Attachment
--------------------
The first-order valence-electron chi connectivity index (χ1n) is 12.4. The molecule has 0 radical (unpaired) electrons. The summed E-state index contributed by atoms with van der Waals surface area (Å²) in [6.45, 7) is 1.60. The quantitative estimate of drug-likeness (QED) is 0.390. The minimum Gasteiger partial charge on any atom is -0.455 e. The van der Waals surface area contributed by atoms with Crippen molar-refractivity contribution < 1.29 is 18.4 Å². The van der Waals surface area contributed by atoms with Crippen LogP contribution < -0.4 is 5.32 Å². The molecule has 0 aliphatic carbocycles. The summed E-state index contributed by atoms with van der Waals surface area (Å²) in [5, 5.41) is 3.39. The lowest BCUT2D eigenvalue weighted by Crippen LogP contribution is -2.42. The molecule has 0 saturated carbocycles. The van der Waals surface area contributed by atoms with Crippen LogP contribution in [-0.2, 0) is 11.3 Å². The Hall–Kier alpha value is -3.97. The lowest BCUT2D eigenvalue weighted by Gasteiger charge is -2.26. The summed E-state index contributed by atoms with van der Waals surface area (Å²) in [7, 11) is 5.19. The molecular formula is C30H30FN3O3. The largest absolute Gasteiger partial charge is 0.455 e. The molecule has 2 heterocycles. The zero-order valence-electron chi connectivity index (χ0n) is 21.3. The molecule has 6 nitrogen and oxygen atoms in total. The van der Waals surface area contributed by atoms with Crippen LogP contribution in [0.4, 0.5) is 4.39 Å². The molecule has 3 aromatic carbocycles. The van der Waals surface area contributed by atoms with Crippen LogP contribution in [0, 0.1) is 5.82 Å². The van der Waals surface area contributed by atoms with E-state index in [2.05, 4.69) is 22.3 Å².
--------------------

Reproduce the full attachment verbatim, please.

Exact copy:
The first-order valence-electron chi connectivity index (χ1n) is 12.4. The molecule has 0 radical (unpaired) electrons. The summed E-state index contributed by atoms with van der Waals surface area (Å²) in [6.45, 7) is 1.60. The quantitative estimate of drug-likeness (QED) is 0.390. The minimum Gasteiger partial charge on any atom is -0.455 e. The van der Waals surface area contributed by atoms with Crippen molar-refractivity contribution < 1.29 is 18.4 Å². The van der Waals surface area contributed by atoms with Crippen LogP contribution < -0.4 is 5.32 Å². The molecule has 0 aliphatic carbocycles. The summed E-state index contributed by atoms with van der Waals surface area (Å²) in [5, 5.41) is 3.39. The lowest BCUT2D eigenvalue weighted by Crippen LogP contribution is -2.42. The molecule has 0 saturated carbocycles. The van der Waals surface area contributed by atoms with Crippen LogP contribution in [-0.2, 0) is 11.3 Å². The Hall–Kier alpha value is -3.97. The lowest BCUT2D eigenvalue weighted by Gasteiger charge is -2.26. The summed E-state index contributed by atoms with van der Waals surface area (Å²) in [7, 11) is 5.19. The molecular formula is C30H30FN3O3. The largest absolute Gasteiger partial charge is 0.455 e. The molecule has 2 heterocycles. The zero-order valence-electron chi connectivity index (χ0n) is 21.3. The molecule has 6 nitrogen and oxygen atoms in total. The van der Waals surface area contributed by atoms with Crippen LogP contribution in [0.4, 0.5) is 4.39 Å². The molecule has 3 aromatic carbocycles. The van der Waals surface area contributed by atoms with Crippen LogP contribution in [0, 0.1) is 5.82 Å². The van der Waals surface area contributed by atoms with E-state index in [2.05, 4.69) is 22.3 Å².